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Concerned about your Picky Eater? Protect their Immunity with these ExperTips!

Picky eating is common in toddlers. Learn how to help your child avoid this trap with these ExperTips from Liezl Atienza, RND, PhD!

4 mins to read Oct 3, 2022

Picky eating is common in toddlers. It is also referred to as fussy, faddy, and selective eating. Picky eaters can be characterized as having any of the following:

  • Strong food preference

  • Eating a limited variety of foods

  • Unwilling to try new tastes

  • Avoids certain textures

  • Doesn’t seem to enjoy their meal

  • Takes a long time to finish meals

  • Strong food preferences

Because picky eating can be difficult and frustrating, some parents may respond in not so healthy ways such as making separate meals, letting them choose foods they enjoy, or worst, letting them skip meals. These, however, do not solve the problem and may even encourage picky eating which can result in nutrient deficiencies which can weaken their immunity and lead to long term health consequences.

According to research, picky eating has nutritional roots. While many other factors such as developmental stage, power struggles and anxiety are often blamed for picky eating, research has shown that nutritional deficiencies as well as poor digestion may be the real culprits.

Here are the top nutrients, if lacking, can alter appetite and lead to a cycle of picky eating.


For healthy taste buds, zinc is essential. All foods may taste bland or unpleasant if zinc is deficit. Zinc is necessary for a strong immune system in addition to taste acuity.

Foods like red meat, fish, and seafood, whole grains, nuts, and seeds all contain zinc.


Iron is important for red blood cell formation and other important bodily functions. Low levels of iron can reduce appetite and lead to picky eating. Iron deficiency anemia, a result of long-term iron deficiency, can affect the immune system.

Iron is found mostly in red meat and green leafy vegetables.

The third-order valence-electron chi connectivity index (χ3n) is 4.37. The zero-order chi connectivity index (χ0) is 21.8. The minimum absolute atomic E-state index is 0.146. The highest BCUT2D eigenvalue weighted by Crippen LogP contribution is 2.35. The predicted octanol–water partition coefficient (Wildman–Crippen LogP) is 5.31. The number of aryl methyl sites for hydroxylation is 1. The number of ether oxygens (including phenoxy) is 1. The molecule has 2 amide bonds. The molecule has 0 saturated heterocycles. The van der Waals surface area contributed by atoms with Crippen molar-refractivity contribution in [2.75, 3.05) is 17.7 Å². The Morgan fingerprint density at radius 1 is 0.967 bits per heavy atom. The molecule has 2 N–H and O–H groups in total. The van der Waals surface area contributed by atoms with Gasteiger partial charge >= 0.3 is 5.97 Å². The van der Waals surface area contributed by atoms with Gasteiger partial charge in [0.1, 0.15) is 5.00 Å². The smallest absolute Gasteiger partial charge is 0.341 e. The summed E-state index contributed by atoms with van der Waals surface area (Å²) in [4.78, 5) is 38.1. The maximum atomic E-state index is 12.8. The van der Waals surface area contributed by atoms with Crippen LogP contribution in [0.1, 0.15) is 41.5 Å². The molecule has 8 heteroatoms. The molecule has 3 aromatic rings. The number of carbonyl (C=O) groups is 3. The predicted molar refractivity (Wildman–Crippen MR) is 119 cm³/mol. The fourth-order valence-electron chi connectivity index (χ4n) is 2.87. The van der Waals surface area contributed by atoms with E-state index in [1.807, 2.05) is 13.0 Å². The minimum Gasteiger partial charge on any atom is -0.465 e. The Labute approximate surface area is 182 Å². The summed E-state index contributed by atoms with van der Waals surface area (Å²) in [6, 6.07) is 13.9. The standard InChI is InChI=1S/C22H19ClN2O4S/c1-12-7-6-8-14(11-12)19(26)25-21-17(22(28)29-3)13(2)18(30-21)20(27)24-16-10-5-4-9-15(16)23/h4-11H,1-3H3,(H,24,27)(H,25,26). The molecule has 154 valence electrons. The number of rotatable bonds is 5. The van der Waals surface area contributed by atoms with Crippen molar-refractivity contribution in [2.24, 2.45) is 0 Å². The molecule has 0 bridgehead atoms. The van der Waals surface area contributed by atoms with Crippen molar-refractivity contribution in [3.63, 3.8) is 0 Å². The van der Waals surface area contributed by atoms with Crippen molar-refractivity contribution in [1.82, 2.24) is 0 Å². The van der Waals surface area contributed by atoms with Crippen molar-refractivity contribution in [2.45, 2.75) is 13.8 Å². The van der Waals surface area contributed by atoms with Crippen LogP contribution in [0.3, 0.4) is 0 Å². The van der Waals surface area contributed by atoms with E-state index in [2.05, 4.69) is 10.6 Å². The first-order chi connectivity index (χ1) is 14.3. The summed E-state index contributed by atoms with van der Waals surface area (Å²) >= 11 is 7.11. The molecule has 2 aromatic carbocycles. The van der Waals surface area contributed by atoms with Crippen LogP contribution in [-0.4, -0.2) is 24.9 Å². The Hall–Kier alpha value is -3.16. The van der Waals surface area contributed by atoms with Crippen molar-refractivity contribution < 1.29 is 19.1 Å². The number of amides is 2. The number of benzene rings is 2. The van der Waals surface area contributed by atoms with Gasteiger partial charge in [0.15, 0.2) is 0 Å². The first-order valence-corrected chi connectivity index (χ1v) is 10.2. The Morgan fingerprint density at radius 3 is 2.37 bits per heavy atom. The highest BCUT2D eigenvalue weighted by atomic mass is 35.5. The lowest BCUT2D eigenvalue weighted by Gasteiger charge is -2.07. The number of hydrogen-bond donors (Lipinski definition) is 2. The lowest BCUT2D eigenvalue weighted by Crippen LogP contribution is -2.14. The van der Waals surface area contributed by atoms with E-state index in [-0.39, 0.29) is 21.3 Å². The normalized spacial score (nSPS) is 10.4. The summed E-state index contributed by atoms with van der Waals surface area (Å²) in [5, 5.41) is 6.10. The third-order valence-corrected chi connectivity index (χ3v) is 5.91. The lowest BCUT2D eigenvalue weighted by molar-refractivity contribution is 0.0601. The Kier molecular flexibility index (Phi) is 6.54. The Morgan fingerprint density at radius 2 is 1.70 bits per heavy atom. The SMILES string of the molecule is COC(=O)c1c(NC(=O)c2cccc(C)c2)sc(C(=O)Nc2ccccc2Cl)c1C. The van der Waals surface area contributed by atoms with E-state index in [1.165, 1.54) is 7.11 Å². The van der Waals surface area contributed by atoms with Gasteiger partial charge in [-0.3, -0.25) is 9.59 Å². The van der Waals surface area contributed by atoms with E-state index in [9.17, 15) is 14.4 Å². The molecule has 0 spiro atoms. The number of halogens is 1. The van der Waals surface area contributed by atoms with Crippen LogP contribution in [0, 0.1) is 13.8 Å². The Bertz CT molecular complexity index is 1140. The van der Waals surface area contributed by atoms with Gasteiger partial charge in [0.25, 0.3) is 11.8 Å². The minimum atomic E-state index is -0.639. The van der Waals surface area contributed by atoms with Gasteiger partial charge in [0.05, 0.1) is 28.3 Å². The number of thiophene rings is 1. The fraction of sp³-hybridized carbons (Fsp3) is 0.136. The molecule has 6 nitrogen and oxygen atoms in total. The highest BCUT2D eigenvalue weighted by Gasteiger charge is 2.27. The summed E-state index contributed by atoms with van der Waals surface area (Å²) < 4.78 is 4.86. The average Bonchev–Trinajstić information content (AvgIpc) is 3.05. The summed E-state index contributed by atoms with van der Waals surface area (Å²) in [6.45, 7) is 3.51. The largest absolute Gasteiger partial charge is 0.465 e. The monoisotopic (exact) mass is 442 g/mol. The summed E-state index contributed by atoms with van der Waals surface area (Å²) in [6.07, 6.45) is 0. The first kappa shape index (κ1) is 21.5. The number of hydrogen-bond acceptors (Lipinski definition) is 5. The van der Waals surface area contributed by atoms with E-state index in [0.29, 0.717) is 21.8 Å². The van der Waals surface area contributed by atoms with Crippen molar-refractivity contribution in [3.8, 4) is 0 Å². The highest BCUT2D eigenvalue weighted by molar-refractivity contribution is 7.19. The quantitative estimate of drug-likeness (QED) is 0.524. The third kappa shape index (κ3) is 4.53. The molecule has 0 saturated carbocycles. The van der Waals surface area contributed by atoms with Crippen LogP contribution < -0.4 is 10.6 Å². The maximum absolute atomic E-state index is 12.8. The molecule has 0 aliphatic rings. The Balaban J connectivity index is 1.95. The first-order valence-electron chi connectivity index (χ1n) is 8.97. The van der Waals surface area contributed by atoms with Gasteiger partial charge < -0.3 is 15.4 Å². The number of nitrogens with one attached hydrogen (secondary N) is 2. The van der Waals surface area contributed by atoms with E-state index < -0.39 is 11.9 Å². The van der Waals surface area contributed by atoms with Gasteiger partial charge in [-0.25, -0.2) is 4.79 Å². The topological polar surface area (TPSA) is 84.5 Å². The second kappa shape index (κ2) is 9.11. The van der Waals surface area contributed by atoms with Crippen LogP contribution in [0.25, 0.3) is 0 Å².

Vitamin C:

Vitamin C is crucial for iron absorption in addition to being a strong antioxidant that boosts immunity. Not consuming Vitamin C-rich foods such as fruits and vegetables for 8-12 weeks can deplete the body’s stores of this vitamin.

In addition to these nutrients, poor digestion caused by imbalance of gut bacteria can affect food preferences and appetite. Picky eaters may struggle with digestive issues like constipation, which may further decrease their appetite. Therefore, enhancing gut health can help kids have a healthy appetite and like more nutrient-dense foods.

Parents can try these ExperTips for picky eaters from the Centers for Disease Control and Prevention (CDC, undated):

  • Try again: Wait a couple of days before offering the food again. It can take more than 10 times before you toddler might like it.

  • Mix it up: Mix new foods with foods you know your child likes.

  • Be silly: Make funny faces with the foods on your child’s plate. It might help your child get excited to eat it.

  • Me too: Try eating the food first to show your child you like it. Then, let your child try it.

Let us help our child avoid the trap of picky eating and weak immunity caused by nutrient deficiencies by giving them the best nourishment they need. With your love and total expert protection, you and your toddler can grow confident together.



Center for Disease Control and Prevention (undated). Picky eaters and what to do?…

Kutbi HA. (2021). Picky Eating in School-Aged Children: Sociodemographic Determinants and the Associations with Dietary Intake. Nutrients. 13(8):2518. doi: 10.3390/nu13082518.

Samuel TM, Musa-Veloso K, Ho M, Venditti C, Shahkhalili-Dulloo Y. (2018). A Narrative Review of Childhood Picky Eating and Its Relationship to Food Intakes, Nutritional Status, and Growth. Nutrients. 10(12):1992.

Sample, Jennifer. (2021). How to help a picky eater with fruits and vegetables. Reviewed by Dr. Patricia Pinto-Garcia. GoodRxHealth.…

Sherman, Jess. (undated). What causes picky eating?

Wolstenholme, H., Kelly, C., Hennessy, M. et al. (2020). Childhood fussy/picky eating behaviours: a systematic review and synthesis of qualitative studies. Int J Behav Nutr Phys Act 17 (2).